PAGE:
SEPTEMBER'S mists may be here, but mellow fruitfulness is in short supply. Yet autumn 2000 will be remembered for more than the usual crop of new faces. Seeds are being planted now in the hope of some record future harvests.
The good news is that, after decades of dithering, sixth-formers are finally getting the breadth of study long enjoyed by their European cousins. The new A-level courses should encourage young people to continue their education beyond 16 or branch out into subjects they would previously have dropped post-GCSE.
Primary teachers can look forward to the arrival of their grammar teaching guides as well as a comparatively gentle ride into their own Curriculum 2000, with renewed emphasis on all six foundation subjects. After the literacy and numeracy strait-jacket, this will be a welcome professional freedom. And at last under-sixes will have their own curriculum, rather than finding their feet in KS1 as well as a whole new environment.
Threshold payments should finally drop into pay packets - although exactly when is anyone's guess - and there's the fun of spending Mr Brown's bounty. But here, the lengthening shadows of autumn approach. In many schools, it's all oo clear where the cash will go - on the battle to attract new staff. For above all, this academic year is likely to be remembered as the time when record numbers of underpaid supply teachers, classroom assistants and even untrained staff struggled alongside their overworked colleagues in understaffed schools.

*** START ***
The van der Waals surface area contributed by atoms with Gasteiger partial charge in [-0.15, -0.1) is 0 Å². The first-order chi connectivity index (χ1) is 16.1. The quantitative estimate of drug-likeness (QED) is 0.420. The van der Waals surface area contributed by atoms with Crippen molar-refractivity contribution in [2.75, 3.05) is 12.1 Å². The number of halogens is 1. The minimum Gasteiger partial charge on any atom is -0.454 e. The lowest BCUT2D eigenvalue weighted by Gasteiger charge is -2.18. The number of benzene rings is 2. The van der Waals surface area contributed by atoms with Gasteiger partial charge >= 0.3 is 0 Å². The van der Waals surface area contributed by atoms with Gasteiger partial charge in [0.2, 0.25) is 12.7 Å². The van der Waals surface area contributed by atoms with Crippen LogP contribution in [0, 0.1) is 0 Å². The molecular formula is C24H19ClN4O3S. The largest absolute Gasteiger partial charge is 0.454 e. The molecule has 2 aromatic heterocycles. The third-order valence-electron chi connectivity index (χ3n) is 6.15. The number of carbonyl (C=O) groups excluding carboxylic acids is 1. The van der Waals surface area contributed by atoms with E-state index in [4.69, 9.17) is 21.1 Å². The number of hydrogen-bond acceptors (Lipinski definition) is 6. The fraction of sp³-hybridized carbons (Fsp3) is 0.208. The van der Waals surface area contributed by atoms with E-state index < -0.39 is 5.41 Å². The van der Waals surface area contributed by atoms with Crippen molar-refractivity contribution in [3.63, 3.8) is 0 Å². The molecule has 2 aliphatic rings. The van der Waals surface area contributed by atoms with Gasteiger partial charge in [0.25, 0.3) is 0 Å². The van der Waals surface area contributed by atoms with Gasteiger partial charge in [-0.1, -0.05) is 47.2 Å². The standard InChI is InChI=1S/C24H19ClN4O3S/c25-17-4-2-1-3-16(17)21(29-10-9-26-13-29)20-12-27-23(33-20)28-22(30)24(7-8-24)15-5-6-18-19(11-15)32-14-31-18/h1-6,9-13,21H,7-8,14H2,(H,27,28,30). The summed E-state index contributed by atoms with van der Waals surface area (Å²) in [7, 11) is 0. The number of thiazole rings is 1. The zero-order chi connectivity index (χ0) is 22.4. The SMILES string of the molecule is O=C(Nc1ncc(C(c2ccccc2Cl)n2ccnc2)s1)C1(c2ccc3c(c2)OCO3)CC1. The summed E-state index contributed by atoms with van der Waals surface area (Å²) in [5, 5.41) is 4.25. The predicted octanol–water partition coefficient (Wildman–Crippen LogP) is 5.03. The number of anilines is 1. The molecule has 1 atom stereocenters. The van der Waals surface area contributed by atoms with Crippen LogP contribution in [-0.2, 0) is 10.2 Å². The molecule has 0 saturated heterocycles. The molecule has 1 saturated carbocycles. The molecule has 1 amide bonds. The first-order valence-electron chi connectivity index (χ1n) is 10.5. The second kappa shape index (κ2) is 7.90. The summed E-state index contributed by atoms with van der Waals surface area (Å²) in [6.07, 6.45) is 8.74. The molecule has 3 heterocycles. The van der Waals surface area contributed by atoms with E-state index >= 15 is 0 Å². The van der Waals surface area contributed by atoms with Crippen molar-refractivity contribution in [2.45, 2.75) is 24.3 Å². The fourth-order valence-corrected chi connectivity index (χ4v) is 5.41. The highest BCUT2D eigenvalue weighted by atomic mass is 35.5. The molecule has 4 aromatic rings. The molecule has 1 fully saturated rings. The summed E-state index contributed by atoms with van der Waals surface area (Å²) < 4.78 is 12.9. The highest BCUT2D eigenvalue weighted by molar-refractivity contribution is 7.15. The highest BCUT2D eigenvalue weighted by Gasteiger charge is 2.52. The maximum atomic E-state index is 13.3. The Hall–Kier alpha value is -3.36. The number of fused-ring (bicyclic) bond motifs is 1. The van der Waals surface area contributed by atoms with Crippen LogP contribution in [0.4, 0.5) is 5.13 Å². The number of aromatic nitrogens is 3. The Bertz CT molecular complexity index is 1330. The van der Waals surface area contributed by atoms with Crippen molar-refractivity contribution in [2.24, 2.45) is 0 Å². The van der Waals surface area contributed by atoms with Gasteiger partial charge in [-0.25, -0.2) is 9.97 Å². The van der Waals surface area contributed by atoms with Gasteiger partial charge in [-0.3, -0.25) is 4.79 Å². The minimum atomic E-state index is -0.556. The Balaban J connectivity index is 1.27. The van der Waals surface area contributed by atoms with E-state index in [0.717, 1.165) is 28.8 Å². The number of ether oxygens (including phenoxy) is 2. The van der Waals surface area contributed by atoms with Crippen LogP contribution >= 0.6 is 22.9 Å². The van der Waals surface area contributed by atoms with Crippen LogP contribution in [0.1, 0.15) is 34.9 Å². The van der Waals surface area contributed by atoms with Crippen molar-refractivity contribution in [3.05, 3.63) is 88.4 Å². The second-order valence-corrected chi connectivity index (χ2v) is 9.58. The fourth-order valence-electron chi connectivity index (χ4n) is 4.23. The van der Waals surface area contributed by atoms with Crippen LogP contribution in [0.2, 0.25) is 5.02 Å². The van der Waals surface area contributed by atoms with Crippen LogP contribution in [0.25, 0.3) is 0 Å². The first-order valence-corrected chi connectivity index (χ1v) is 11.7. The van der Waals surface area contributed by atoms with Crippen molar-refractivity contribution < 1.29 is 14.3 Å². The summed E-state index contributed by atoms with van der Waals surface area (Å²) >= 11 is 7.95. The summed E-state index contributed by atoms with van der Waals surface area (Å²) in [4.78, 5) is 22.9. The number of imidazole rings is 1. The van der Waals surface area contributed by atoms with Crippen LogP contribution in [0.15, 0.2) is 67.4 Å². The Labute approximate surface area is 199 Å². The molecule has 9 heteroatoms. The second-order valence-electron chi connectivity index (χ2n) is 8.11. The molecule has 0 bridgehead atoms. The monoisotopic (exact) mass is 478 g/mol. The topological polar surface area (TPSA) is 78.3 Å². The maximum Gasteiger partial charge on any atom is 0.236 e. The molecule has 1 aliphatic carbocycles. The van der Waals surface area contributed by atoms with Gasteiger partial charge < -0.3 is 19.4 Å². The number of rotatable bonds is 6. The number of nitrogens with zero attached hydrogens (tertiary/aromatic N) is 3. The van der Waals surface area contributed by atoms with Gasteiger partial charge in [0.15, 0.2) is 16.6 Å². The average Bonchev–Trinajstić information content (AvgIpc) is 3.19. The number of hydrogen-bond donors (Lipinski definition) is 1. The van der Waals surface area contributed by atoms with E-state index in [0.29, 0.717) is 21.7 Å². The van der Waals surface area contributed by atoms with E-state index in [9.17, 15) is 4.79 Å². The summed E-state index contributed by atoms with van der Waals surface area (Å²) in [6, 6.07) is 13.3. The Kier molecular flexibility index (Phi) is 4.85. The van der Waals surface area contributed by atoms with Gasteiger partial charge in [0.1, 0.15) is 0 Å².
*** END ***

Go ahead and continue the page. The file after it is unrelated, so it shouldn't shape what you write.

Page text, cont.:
This is not, of course, Britain's first teacher supply crisis (Briefing, page 24). A booming economy always means there are many better-paid and more attractive jobs for graduates. But, as The TESSecondary Heads Association survey re-veals, it could become the worst - with indications that 4,000 secondary posts may still be unfilled. And, unlike the 1980s, schools now have a legal obligation to teach the whole curriculum, as well as a league table position to protect or improve.
This year, the stresses on the system will be of a different order, and the solutions harder to find. In the long run it is essential that we move towards a smaller, more highly-qualified, better-paid profession, and a larger, properly trained and well-rewarded lower tier of classroom assistants. In the short run, it seems, we must once again rely on the British genius for muddling through.